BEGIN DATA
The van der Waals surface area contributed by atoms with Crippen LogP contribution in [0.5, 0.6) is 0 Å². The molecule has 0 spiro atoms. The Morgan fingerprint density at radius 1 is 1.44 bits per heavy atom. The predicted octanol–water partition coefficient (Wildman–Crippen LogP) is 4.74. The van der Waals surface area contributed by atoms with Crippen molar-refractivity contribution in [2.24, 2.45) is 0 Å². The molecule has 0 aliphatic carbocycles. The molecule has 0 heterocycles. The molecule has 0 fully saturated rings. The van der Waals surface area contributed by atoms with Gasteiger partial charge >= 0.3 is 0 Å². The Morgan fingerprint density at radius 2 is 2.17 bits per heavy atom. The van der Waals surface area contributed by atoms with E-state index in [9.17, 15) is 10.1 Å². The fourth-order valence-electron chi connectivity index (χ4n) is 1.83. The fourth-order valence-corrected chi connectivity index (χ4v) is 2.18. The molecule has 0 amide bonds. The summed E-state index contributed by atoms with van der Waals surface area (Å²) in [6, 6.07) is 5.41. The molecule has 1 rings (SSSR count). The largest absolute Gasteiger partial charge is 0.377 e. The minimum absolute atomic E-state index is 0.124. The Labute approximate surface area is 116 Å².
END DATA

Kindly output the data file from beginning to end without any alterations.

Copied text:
The van der Waals surface area contributed by atoms with Crippen LogP contribution in [0.5, 0.6) is 0 Å². The molecule has 0 spiro atoms. The Morgan fingerprint density at radius 1 is 1.44 bits per heavy atom. The predicted octanol–water partition coefficient (Wildman–Crippen LogP) is 4.74. The van der Waals surface area contributed by atoms with Crippen molar-refractivity contribution in [2.24, 2.45) is 0 Å². The molecule has 0 aliphatic carbocycles. The molecule has 0 heterocycles. The molecule has 0 fully saturated rings. The van der Waals surface area contributed by atoms with Gasteiger partial charge >= 0.3 is 0 Å². The Morgan fingerprint density at radius 2 is 2.17 bits per heavy atom. The van der Waals surface area contributed by atoms with E-state index in [9.17, 15) is 10.1 Å². The fourth-order valence-electron chi connectivity index (χ4n) is 1.83. The fourth-order valence-corrected chi connectivity index (χ4v) is 2.18. The molecule has 0 amide bonds. The summed E-state index contributed by atoms with van der Waals surface area (Å²) in [6, 6.07) is 5.41. The molecule has 1 rings (SSSR count). The largest absolute Gasteiger partial charge is 0.377 e. The minimum absolute atomic E-state index is 0.124. The Labute approximate surface area is 116 Å².